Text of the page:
The American scoffed. “I have an MBA from Harvard, and can help you,” he said. “You should spend more time fishing, and with the proceeds, buy a bigger boat. With the proceeds from the bigger boat, you could buy several boats, and eventually you would have a fleet of fishing boats. Instead of selling your catch to a middle-man, you could sell directly to the processor, eventually opening up your own cannery. You could control the product, processing, and distribution,” he said. “Of course, you would need to leave this small coastal fishing village and move to Mexico City, then Los Angeles, and eventually to New York City, where you will run your expanding enterprise.”

The Mexican fisherman asked, “But, how long will this all take?”

To which the American replied, “Oh, 15 to 20 years or so.”

“But what then?” asked the Mexican.

The American laughed and said, “That’s the best part. When the time was right, you would announce an IPO, and sell your company stock to the public and become very rich. You would make millions!”

“Millions – then what?”

The American said, “Then you could retire. Move to a small coastal fishing village where you could sleep late, fish a little, play with your kids, take siestas with your wife, and stroll to the village in the evenings where you could sip wine and play guitar with your amigos.”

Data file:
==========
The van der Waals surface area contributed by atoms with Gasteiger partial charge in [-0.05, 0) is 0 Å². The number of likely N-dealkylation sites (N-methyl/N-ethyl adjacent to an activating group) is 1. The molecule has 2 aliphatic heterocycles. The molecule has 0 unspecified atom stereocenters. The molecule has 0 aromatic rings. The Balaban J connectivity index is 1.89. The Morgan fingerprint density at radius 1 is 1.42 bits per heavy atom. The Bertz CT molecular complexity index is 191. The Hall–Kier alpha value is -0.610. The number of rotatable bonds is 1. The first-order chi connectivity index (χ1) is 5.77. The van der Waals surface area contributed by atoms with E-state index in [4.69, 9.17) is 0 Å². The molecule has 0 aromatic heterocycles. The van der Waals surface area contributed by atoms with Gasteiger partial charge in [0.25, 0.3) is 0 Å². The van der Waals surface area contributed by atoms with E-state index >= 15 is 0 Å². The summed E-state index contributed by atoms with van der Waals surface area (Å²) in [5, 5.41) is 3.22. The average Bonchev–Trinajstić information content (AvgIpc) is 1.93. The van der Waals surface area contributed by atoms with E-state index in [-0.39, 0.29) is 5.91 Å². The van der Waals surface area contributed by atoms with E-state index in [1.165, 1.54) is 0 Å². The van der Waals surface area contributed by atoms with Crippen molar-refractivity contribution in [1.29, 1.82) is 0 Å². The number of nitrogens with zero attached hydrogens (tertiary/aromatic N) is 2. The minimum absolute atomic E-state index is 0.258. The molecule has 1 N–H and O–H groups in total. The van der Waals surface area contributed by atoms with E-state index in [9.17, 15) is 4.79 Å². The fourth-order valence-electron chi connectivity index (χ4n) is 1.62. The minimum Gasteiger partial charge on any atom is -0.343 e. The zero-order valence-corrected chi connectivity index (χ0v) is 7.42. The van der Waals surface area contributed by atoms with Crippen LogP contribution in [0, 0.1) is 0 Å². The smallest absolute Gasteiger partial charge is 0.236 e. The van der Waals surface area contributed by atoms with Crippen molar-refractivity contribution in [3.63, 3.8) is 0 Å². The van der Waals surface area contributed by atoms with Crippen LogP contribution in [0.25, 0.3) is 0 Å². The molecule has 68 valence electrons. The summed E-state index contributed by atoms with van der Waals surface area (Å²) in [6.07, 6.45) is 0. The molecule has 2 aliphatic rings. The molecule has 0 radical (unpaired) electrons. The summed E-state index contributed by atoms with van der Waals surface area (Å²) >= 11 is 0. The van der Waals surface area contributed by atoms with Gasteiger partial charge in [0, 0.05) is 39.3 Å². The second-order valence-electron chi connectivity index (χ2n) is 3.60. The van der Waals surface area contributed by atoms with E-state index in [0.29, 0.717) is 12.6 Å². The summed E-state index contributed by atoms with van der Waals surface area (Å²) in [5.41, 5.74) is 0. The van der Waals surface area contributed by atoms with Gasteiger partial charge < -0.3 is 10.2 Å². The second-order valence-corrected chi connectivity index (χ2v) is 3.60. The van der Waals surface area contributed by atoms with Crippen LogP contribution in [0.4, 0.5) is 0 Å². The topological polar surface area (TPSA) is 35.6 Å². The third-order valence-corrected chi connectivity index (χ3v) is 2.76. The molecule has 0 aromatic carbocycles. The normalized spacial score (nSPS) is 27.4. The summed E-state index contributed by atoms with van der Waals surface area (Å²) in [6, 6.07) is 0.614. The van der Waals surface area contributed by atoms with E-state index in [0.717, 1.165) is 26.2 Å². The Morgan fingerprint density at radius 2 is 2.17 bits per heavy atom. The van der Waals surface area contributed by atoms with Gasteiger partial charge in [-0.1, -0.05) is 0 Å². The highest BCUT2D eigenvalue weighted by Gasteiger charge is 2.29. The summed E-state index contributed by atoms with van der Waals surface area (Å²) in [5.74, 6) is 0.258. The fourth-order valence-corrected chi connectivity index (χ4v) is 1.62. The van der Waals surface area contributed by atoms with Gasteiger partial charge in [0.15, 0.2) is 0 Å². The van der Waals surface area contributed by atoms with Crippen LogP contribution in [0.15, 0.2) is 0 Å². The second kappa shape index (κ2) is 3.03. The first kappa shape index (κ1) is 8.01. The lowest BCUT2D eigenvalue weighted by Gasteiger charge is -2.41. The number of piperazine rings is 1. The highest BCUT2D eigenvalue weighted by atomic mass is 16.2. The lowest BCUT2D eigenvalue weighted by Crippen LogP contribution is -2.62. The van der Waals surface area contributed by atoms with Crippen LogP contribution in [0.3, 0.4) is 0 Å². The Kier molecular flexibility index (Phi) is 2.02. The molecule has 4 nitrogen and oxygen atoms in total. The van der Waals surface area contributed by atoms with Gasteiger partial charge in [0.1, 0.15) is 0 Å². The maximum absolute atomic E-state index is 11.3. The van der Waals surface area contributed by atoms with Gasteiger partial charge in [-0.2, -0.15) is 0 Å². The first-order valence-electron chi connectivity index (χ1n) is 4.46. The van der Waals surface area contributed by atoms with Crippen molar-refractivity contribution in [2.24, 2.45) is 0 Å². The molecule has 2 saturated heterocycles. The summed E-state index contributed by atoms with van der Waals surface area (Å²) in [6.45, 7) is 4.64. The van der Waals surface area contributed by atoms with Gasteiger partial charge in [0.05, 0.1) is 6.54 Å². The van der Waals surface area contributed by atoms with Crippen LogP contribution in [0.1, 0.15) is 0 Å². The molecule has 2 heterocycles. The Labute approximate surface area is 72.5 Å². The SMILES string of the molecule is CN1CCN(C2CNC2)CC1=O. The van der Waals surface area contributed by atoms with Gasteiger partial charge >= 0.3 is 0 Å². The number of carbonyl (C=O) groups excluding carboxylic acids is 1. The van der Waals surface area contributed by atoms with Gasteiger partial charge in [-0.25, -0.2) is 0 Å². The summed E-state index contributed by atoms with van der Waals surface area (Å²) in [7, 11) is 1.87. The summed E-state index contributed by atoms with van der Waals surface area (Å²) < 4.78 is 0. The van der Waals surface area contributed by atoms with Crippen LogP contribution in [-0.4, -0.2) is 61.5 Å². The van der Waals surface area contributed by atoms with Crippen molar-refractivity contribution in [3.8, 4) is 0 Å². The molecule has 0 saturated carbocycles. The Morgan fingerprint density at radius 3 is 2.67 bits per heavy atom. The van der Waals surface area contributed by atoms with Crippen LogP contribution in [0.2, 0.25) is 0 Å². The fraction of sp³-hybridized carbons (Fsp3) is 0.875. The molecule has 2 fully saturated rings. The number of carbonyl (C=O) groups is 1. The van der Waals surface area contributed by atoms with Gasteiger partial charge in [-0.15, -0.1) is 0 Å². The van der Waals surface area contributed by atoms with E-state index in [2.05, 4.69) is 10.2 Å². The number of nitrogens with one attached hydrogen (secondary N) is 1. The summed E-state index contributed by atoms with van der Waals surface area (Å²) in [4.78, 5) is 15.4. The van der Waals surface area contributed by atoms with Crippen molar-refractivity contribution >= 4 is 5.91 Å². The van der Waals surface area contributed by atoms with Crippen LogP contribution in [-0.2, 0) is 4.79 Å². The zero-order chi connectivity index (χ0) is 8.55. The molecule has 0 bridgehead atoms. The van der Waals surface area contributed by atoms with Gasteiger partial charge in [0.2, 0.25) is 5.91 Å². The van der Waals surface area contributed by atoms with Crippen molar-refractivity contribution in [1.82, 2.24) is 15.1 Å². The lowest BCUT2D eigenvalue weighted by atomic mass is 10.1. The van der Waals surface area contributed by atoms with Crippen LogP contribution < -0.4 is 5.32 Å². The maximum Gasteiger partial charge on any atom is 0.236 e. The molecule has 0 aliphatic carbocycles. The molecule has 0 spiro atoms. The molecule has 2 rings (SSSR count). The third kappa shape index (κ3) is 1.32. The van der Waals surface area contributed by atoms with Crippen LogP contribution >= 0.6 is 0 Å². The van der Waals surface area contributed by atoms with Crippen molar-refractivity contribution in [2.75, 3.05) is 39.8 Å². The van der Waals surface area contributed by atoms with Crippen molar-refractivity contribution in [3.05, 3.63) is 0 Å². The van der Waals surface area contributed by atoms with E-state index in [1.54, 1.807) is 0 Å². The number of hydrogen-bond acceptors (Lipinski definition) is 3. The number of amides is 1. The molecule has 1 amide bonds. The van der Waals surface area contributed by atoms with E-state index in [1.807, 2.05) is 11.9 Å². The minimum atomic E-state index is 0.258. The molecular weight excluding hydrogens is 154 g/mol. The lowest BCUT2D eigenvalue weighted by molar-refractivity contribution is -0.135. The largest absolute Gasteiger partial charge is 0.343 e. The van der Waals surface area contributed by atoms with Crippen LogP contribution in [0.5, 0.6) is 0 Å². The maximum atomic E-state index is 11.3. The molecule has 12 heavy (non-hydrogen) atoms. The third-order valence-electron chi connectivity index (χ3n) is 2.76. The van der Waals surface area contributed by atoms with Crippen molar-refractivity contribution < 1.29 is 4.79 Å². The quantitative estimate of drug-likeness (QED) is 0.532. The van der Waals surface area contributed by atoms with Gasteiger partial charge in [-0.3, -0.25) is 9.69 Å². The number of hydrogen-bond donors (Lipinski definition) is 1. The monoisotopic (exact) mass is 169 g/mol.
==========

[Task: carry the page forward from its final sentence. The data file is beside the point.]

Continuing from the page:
OP
BrendonTW

BrendonTW

LawnSite Bronze Member
Location
Oklahoma City
Good and ironic story, definitely some food for thought.

I don’t think it’s a sin to do things differently than what some would say is “enough.” Everyone has their own reasons for taking the route they choose. And I don’t mean to be in defense of the American in the story; reminds me of a video I saw the other day of a guy who had a big time career and was now homeless and played guitar in a band and had enough to get by. Getting by for him was merely living. While that doesn’t sound fun to me, the guy in the video had subscribed to the idea “why work so hard for all of that fancy life when I can do what I love and be homeless”.

Everyone is driven for different reasons.

Actually making me think about how just becoming an “owner” could potentially void out the purpose we’re in business in the first place.
 

TPendagast

LawnSite Fanatic
Ted you are on the same page as what I am inquiring about for the most part.

I did mean to comment on this comment you wrote from the other day and forgot to. I think you left out an option.

1 million and 10%
.5 million and 20%
10 million and 8%

For my personal preference, I'd rather be at 10/8, or 50/5 if we wanted to get crazy.

On the contrary, I know that this type of growth will take capital and I don't want to sell any controlling interest in the company - so we MUST be profitable enough to grow at the rate we want to grow without losing any substantial equity.